Shock, outrage and a measure of denial have greeted John Trowbridge’s recommendations put forth in his report to the Life Insurance and Advice Working Group (LIAWG).
Risk advisers seem to be united in their rejection of the report’s findings, along with the Association of Financial Advisers (AFA), which joined the Financial Services Council (FSC) in forming the working group and engaging the services of Trowbridge.
The shock and outrage of risk advisers comes from a two core arguments:
- that risk advisers can’t cover their costs with a $1,200 upfront payment
- less advisers will continue to provide life insurance advice, adding to consumer underinsurance.
Most of the dissenting comments we’ve received on the Professional Planner website articles on life insurance remuneration fall into one of the two bullet points listed above.
Some are indulging denial in continuing to believe the way they have provided risk advice for the last 20 years will continue for the next 20. Change is coming, and as both Trowbridge and the Assistant Treasurer Josh Frydenberg have said, this may very well be the last chance the industry has to drive the change rather than accepting government imposed reform. This denial was driven home in an open letter Frydenberg penned earlier this week, giving early signs the government likes what it has seen from Trowbridge.
Yesterday’s leaked copy of the FSC’s submission to the Trowbridge inquiry will add further fuel to the fire. With comparisons sure to be made between points raised by the FSC and the ultimate recommendations of Trowbridge, it will likely become another rallying point for risk advisers, and grow the divide between the two organisations that formed the LIAWG to begin with. Strange days indeed.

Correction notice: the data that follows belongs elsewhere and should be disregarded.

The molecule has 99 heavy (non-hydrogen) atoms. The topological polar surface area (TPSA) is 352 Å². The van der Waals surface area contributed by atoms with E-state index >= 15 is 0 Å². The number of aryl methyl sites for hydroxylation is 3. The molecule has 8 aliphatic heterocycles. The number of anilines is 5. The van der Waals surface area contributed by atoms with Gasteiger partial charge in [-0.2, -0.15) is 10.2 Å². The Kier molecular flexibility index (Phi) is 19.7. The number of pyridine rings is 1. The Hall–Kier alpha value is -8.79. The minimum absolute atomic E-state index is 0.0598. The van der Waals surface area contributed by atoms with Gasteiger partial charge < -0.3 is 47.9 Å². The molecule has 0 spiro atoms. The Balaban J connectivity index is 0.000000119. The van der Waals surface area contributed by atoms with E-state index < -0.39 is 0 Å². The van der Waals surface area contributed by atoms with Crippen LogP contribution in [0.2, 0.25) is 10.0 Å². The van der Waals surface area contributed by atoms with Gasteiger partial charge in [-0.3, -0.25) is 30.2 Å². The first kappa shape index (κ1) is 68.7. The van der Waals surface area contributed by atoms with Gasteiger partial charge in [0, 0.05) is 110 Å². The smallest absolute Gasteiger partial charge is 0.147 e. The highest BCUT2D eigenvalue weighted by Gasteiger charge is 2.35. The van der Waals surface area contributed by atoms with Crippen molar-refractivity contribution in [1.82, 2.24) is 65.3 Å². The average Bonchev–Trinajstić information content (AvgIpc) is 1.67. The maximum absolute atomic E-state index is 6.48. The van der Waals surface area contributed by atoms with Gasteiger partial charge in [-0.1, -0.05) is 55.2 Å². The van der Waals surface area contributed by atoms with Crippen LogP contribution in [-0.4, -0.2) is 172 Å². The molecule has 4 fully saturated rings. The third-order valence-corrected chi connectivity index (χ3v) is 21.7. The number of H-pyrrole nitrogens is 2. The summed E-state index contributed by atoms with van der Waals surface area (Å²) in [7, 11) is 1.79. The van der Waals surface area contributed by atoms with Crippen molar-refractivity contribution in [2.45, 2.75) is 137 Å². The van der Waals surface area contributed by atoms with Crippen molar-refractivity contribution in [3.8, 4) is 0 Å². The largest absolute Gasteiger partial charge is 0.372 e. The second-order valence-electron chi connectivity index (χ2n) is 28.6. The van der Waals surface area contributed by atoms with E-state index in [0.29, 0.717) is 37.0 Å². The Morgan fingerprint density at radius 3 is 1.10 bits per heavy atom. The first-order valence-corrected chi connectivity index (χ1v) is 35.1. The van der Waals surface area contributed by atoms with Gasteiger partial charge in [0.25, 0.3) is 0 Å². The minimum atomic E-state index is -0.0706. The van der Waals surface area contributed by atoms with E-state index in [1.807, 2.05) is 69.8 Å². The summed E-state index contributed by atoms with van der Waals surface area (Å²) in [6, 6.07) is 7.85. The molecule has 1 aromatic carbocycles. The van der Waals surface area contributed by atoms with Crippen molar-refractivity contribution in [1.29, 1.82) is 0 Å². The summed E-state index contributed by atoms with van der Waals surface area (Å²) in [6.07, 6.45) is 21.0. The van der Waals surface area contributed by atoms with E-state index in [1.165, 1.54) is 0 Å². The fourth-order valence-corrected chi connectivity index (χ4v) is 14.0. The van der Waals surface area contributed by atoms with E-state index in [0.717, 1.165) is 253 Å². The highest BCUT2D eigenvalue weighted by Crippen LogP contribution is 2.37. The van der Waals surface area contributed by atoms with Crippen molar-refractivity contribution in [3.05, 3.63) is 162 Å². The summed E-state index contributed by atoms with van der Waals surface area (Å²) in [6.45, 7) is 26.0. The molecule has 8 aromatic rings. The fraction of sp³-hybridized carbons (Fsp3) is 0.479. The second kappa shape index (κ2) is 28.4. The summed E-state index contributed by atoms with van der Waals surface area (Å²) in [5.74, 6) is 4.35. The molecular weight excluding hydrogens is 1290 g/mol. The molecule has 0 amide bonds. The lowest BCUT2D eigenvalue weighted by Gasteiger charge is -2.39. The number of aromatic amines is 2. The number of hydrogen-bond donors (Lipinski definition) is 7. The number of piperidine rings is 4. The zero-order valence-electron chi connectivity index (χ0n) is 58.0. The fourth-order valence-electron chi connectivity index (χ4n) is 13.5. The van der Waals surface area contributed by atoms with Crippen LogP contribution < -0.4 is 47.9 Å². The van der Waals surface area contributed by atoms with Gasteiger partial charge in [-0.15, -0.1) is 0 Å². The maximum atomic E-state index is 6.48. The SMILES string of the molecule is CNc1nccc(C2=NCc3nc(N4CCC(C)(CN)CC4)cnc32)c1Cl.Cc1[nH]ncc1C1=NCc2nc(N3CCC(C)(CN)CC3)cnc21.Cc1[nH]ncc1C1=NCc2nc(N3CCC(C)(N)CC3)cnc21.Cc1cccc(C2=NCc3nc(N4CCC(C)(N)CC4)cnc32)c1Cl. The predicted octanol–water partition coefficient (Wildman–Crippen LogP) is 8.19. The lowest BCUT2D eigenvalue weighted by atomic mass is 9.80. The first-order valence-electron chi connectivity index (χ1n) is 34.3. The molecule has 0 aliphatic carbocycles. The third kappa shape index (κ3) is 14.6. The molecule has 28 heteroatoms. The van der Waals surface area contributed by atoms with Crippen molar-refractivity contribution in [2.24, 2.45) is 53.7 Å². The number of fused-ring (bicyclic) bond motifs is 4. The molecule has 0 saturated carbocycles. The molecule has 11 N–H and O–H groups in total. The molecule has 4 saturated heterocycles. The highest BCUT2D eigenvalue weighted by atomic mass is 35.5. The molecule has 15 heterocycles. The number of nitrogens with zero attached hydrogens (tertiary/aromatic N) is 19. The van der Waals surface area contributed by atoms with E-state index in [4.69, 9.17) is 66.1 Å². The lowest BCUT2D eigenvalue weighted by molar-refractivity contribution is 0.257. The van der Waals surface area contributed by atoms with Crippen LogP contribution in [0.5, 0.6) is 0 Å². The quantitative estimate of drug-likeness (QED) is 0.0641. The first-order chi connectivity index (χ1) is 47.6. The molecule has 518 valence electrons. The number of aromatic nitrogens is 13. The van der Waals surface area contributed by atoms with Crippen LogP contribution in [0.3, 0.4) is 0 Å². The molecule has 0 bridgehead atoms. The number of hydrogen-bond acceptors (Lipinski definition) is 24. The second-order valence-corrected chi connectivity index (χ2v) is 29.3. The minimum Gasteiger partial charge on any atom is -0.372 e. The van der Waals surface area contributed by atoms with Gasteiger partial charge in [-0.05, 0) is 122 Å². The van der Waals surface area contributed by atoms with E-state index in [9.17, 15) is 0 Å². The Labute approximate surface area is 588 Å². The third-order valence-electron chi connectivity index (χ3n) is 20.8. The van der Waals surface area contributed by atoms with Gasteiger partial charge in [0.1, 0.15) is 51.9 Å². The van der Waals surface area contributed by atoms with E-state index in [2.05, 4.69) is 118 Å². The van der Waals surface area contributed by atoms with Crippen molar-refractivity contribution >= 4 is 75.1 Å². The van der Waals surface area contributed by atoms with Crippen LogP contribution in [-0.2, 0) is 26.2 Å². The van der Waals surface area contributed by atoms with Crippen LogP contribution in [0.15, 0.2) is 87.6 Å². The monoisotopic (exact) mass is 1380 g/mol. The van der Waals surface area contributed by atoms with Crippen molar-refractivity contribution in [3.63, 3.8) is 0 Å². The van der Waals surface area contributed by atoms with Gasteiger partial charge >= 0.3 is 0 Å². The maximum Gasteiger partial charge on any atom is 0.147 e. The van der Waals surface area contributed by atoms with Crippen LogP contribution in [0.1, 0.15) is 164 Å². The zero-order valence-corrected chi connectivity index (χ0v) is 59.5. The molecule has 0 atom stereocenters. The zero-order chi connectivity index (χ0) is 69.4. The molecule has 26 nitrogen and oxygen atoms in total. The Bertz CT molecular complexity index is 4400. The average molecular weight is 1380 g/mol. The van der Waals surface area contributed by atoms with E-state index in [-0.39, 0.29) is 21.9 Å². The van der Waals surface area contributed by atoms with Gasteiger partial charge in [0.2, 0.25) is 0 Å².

Keep out: risk advisers only!
Another common refrain revolves around a view that only risk advisers themselves have any right to participate in the debate. Many comments start with something along the lines of: “I’ve been a risk adviser for xx years, how much risk advice have YOU ever provided?” The flawed, protectionist ‘logic’ of such arguments serves only to highlight the need for an independent expert such as Trowbridge to officiate in canvassing the case for change.
One thing decidedly lacking in these critical remarks are alternative options for remuneration of risk advisers. Fortunately, Ian Bailey, director and co-founder of advice firm Bailey Roberts, has offered a different take.
“I believe the situation can have a simple solution not considered by the report: zero commission product with reduced premiums, with the ability for advisers to dial up the first two years payments to pay for the advice,” Bailey says.
He believes this would enable consumers to clearly identify which portion of the premium covers advice. “And the advisers who want fee-for-service with a direct fee would have a correctly priced zero commission product.”
“The increase in premium for fees would be the same as premium funding offered in the general insurance market, except as it has been in the past, the premium funder will be the life company,” Bailey says.
“Advisers could no longer claim that the cost of entry will stop people being insured, consumers will know the true cost of the advice, and insurers will have to make their products competitive.”
Tom Reddacliff of Reddacliff Consulting also presented useful views on how advisers prepare to implement changes in their risk advice remuneration systems. Like Bailey, he suggests insurers need to reduce their costs of providing insurance products, which should in turn cut the price advisers charge their clients.
In the meantime, we watch and wait.